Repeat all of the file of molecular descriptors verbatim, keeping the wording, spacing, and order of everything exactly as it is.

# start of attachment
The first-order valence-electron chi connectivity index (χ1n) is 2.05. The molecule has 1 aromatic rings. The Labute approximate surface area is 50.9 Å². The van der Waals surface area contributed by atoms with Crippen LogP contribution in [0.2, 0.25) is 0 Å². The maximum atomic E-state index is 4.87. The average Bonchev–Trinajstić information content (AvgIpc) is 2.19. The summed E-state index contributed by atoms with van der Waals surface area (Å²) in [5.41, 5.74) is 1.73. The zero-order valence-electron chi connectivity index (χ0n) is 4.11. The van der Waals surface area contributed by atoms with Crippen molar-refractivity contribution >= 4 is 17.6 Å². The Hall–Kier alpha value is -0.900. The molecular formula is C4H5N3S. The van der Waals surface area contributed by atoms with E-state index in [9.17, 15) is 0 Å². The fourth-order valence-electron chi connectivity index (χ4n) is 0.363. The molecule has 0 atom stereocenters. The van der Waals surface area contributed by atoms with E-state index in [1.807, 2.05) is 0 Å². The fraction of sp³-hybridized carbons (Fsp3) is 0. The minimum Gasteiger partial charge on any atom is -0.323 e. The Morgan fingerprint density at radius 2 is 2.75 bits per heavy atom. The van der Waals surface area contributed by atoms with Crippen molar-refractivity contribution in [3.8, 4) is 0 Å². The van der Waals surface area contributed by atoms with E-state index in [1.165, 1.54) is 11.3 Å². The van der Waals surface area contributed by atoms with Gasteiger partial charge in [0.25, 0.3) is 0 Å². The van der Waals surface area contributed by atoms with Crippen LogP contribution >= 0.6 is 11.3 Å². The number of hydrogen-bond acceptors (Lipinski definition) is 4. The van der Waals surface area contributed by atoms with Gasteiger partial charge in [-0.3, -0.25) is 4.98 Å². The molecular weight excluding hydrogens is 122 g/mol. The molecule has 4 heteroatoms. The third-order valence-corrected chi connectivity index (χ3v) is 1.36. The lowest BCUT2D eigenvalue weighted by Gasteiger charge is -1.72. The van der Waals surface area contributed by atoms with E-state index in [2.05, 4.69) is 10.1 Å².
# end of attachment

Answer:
The first-order valence-electron chi connectivity index (χ1n) is 2.05. The molecule has 1 aromatic rings. The Labute approximate surface area is 50.9 Å². The van der Waals surface area contributed by atoms with Crippen LogP contribution in [0.2, 0.25) is 0 Å². The maximum atomic E-state index is 4.87. The average Bonchev–Trinajstić information content (AvgIpc) is 2.19. The summed E-state index contributed by atoms with van der Waals surface area (Å²) in [5.41, 5.74) is 1.73. The zero-order valence-electron chi connectivity index (χ0n) is 4.11. The van der Waals surface area contributed by atoms with Crippen molar-refractivity contribution >= 4 is 17.6 Å². The Hall–Kier alpha value is -0.900. The molecular formula is C4H5N3S. The van der Waals surface area contributed by atoms with E-state index in [9.17, 15) is 0 Å². The fourth-order valence-electron chi connectivity index (χ4n) is 0.363. The molecule has 0 atom stereocenters. The van der Waals surface area contributed by atoms with E-state index in [1.807, 2.05) is 0 Å². The fraction of sp³-hybridized carbons (Fsp3) is 0. The minimum Gasteiger partial charge on any atom is -0.323 e. The Morgan fingerprint density at radius 2 is 2.75 bits per heavy atom. The van der Waals surface area contributed by atoms with Crippen molar-refractivity contribution in [3.8, 4) is 0 Å². The van der Waals surface area contributed by atoms with E-state index in [1.165, 1.54) is 11.3 Å². The van der Waals surface area contributed by atoms with Gasteiger partial charge in [0.25, 0.3) is 0 Å². The van der Waals surface area contributed by atoms with Crippen LogP contribution >= 0.6 is 11.3 Å². The number of hydrogen-bond acceptors (Lipinski definition) is 4. The van der Waals surface area contributed by atoms with Gasteiger partial charge in [-0.3, -0.25) is 4.98 Å². The molecular weight excluding hydrogens is 122 g/mol. The molecule has 4 heteroatoms. The third-order valence-corrected chi connectivity index (χ3v) is 1.36. The lowest BCUT2D eigenvalue weighted by Gasteiger charge is -1.72. The van der Waals surface area contributed by atoms with E-state index in [2.05, 4.69) is 10.1 Å².